“Forward Pass” depicts the Kansas City Chiefs’ only Super Bowl victory in the unmistakable style of Thomas Hart Benton.
It is one of five lithographs that the Kansas City Museum has pulled out of its archives to mark the 125th anniversary of the birth of the man who is “arguably the most famous painter from Missouri,” according to a free exhibit that opened this weekend at Corinthian Hall.
It is the first of many planned Benton events, including an exhibit opening May 21 at the Nelson-Atkins Museum of Art.
“I thought, we’ve got these lithographs that actually came from his estate when he died, and I didn’t think we’d ever displayed them,” said Denise Morrison, site director for the Kansas City Museum. “I thought this was the perfect opportunity.”
The museum decided to expand the display to include other rarely seen pieces of art in its collection, including works by George Caleb Bingham.
“History museums having fine art is always for a different reason than the Nelson would have it,” Morrison said. “We collect it because it was by a local artist or of a local subject.”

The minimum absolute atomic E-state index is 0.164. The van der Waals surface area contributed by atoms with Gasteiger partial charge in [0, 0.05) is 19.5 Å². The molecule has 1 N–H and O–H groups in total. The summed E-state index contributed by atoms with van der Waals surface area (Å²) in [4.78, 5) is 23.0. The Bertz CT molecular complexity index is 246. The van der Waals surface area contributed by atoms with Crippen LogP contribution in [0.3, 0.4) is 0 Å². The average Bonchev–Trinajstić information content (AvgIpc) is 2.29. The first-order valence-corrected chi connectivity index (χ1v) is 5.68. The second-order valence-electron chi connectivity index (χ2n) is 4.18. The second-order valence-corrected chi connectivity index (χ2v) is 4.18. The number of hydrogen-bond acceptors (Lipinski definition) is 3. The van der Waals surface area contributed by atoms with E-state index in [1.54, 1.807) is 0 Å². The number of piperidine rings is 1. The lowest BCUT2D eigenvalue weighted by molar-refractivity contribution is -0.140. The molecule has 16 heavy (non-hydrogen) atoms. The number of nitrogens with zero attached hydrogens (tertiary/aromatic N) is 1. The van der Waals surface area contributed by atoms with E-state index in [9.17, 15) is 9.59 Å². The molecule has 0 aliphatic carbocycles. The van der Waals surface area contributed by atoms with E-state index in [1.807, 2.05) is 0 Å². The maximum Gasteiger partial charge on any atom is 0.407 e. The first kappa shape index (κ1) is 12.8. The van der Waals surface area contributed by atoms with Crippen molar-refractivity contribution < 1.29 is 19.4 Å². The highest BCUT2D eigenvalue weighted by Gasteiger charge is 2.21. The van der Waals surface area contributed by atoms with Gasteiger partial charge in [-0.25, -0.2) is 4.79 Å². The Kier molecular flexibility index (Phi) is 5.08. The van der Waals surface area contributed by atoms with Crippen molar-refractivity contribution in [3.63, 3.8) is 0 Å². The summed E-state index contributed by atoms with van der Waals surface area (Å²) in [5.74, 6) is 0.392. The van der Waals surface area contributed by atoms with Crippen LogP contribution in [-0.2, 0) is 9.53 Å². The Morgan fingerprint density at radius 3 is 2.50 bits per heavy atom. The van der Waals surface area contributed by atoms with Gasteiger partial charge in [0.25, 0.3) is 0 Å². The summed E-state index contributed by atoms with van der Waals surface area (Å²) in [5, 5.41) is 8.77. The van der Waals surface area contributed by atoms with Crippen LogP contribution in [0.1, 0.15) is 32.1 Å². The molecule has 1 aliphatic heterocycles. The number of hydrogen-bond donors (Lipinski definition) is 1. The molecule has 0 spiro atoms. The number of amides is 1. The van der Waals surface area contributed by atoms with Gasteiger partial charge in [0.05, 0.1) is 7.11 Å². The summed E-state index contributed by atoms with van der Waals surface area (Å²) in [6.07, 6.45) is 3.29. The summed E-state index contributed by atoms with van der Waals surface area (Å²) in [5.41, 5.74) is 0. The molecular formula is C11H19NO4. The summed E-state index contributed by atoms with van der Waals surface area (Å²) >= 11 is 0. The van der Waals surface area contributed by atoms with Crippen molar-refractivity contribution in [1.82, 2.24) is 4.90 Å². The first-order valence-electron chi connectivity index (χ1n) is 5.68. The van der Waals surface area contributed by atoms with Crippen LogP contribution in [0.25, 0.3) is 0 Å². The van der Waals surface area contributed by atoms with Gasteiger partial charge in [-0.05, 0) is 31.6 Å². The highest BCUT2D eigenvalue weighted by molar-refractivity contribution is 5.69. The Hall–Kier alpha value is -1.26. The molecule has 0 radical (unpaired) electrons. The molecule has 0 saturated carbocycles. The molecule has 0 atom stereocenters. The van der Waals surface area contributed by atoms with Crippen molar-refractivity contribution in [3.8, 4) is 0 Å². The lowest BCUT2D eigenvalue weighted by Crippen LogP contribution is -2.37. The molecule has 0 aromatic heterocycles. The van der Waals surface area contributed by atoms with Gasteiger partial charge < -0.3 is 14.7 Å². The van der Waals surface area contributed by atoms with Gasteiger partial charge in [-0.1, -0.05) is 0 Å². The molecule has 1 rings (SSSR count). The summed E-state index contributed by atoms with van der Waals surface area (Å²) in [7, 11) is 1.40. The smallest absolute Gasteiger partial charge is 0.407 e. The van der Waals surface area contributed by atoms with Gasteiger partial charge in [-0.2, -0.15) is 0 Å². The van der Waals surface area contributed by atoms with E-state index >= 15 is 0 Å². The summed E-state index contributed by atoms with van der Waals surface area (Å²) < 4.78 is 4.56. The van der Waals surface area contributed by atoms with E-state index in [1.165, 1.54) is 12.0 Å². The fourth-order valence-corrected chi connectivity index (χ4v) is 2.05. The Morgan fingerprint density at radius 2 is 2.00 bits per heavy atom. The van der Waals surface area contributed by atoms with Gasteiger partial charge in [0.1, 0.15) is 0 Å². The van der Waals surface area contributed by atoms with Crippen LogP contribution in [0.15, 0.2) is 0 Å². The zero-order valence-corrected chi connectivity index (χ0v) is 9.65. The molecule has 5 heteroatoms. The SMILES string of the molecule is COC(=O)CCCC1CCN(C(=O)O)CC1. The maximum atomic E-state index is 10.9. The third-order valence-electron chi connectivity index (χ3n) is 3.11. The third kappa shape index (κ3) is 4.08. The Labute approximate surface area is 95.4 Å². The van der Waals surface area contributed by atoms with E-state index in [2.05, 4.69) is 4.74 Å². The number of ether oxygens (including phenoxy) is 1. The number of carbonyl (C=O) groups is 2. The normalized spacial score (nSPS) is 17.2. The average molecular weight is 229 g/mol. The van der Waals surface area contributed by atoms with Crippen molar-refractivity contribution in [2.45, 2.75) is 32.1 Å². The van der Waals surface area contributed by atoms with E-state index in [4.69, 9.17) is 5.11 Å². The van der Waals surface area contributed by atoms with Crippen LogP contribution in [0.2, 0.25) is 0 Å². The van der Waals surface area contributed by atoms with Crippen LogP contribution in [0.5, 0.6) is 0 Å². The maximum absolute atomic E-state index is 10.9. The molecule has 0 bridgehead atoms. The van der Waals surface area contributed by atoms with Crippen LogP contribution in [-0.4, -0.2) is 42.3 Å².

“The Kansas City Canvas: Thomas Hart Benton and Beyond,” opens with an oversized Works Progress Administration painting, by an unknown artist, of the City Market in the 1930s. It welcomes visitors at the top of the staircase in the mansion at 3218 Gladstone Blvd. that awaits restoration.
Another oversized painting called “The Junction,” by James FitzGibbon, depicts the 800 block of Main Street in 1893, when a triangular building stood in the area now known for the “Muse of the Missouri” fountain.
“The Kansas City Canvas” is being staged as the management of the museum is in transition from Union Station to the Kansas City parks department. Museum officials want the public to know it is still vibrant and offering programming.
There are 21 pieces of art in the exhibit, which can be viewed only on a tour, as well as other curiosities, such as FitzGibbon’s paintbox and a lock of his hair.
Other Benton lithographs on display are “The Hymn Singer” depicting Burl Ives, “Making Camp on the Buffalo River,” “Discussion” and “The Benton Farm.”
Also included is an oil portrait of former Kansas City Mayor Robert Van Horn by George Van Millett. Bingham is represented by a lithograph of his “Martial Law” depicting Order No. 11 and an oil portrait of “Mrs. Samuel J. Platt.”
“The Kansas City Canvas”
The exhibit runs through June 8; it’s free. It can be viewed only on tours, which run on the hour from 10 a.m. to 3 p.m. Wednesday through Saturday and noon to 3 p.m. Sunday.